Although rental cars are often an asset worth £12,000 or more, drivers can treat them as though they were worth little more than their daily rental value.
Clearly, daily rental companies have their own fair wear and tear guidelines, which state that any damage outside acceptable levels will be recharged to the customers.
But this does not stop drivers from abusing their cars if they never see the physical bill for their behaviour. For example, if a vehicle is collected when a driver is not present, drivers can claim that any damage was not their responsibility and must have been caused by the delivery driver.
Additionally, if a company does not have effective procedures in place, a bill from the rental company may never find its way back to the driver, as it is simply absorbed by the company.
Either way, poor policies give drivers the impression that they can treat rental vehicles any way they like.
And it isn't just lowly company car drivers who abuse rental cars. A recent survey among the stars of the global motorcycle racing circuit published in the Spring 2004 issue of MCN Sport provided some spectacular examples of what can happen when rental goes wrong.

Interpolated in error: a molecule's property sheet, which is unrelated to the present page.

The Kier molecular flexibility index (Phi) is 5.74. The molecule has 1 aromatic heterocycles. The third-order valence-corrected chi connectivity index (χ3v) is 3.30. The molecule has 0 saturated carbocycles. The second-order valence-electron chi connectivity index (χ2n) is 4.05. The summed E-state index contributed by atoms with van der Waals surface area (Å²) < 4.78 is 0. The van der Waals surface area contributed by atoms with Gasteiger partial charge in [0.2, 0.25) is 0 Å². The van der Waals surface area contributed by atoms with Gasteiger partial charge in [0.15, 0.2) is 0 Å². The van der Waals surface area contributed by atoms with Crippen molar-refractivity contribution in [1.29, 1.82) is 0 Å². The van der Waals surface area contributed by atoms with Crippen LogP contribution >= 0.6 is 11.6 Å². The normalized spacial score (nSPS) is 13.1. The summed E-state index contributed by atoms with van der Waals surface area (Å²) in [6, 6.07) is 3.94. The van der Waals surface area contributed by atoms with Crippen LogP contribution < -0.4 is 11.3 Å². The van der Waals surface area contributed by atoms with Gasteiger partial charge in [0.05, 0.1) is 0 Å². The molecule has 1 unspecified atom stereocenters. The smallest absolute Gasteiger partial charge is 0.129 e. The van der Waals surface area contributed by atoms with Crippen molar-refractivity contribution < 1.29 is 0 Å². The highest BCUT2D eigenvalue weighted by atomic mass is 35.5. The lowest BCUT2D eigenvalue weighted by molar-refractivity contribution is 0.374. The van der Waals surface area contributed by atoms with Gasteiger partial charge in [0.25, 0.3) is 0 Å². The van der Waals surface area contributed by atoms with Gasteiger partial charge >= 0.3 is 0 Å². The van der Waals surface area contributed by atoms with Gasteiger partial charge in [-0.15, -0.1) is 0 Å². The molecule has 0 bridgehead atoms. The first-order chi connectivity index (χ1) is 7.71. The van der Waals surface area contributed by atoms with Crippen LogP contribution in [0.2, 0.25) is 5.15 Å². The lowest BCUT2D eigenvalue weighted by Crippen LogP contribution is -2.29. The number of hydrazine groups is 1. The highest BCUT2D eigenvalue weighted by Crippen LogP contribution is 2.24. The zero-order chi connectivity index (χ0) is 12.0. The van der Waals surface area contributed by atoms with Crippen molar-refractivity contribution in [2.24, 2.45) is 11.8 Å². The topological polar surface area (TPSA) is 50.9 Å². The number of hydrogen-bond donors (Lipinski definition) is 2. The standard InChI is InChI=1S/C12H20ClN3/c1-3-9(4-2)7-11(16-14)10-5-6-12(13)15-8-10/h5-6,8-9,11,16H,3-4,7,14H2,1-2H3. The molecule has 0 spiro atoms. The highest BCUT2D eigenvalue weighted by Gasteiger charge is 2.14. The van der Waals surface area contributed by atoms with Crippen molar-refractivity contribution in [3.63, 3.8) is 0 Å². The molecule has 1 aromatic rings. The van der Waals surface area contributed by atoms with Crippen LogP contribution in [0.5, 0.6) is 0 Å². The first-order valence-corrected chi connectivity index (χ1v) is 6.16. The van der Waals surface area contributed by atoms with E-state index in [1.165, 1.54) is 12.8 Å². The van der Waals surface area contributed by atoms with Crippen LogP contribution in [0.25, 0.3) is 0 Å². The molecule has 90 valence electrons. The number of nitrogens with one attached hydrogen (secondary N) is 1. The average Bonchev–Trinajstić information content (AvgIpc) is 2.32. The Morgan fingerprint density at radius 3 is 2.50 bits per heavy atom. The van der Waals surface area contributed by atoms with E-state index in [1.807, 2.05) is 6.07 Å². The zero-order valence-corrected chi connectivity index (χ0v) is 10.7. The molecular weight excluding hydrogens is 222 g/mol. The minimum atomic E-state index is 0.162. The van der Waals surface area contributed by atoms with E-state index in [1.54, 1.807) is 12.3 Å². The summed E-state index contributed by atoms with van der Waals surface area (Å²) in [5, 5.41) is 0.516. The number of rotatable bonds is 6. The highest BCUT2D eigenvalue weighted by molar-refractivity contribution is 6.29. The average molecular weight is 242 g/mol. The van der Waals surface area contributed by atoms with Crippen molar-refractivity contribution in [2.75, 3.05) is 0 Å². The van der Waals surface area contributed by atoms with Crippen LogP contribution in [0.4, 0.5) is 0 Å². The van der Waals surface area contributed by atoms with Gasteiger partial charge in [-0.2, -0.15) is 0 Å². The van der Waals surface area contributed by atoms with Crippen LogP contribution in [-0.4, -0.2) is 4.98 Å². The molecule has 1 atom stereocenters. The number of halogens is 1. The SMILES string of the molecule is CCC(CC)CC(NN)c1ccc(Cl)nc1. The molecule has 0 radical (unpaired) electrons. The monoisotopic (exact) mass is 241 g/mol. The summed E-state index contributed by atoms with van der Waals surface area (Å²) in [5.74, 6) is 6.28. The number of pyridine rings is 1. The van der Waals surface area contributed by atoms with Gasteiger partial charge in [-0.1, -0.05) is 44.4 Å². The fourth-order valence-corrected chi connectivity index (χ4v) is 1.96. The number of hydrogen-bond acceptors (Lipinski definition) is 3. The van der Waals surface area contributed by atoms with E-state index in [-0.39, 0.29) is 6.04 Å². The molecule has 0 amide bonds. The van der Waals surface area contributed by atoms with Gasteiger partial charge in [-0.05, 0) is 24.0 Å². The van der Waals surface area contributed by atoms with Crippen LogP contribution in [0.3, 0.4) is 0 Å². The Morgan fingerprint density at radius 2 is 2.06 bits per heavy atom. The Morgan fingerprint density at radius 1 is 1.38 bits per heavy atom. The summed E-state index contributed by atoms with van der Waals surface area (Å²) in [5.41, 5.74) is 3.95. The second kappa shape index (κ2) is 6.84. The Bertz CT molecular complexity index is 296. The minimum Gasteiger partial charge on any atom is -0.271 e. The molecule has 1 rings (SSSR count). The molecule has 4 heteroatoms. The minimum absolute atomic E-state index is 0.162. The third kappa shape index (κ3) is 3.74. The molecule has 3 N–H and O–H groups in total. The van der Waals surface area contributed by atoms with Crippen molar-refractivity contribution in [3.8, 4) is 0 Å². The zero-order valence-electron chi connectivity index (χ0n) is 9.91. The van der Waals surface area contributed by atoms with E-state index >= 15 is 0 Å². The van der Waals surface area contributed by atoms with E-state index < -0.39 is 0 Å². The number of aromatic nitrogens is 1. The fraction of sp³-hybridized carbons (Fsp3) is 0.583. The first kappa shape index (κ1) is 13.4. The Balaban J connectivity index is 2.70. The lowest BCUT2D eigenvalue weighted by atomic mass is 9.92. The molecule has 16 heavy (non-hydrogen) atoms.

Jeremy McWilliams, who races in MotoGP for Aprilia Racing, said: 'I was in Holland, where they have these silly contra-flow systems that are really tight to slow you down.
'I didn't notice until I started heading into one and it started ripping both sides off the car. I actually welded the doors together. I had to pay the insurance excess, which was £500, but there was a lot more damage.'
Chris Walker, from Foggy Petronas Racing, which competes in the World Superbikes championship, said: 'I have got loads of hire car stories. I have blown them up, written them off, jumped them, crashed them. You name it, we've done it.'
Lean Haslam, from the World Superbikes Renegade Ducati team, said: 'I have been in a few accidents with my mechanics driving.
'One party trick was to yank the handbrake and hit the gas so that you go completely sideways in a straight line – but when you release the handbrake and hit the gas, the car fires in whatever direction you are pointing. One time he fired us into a tree and wrote off the front of the car. From then on, it was fair game. People had it off the road, in ditches – it was wrecked.'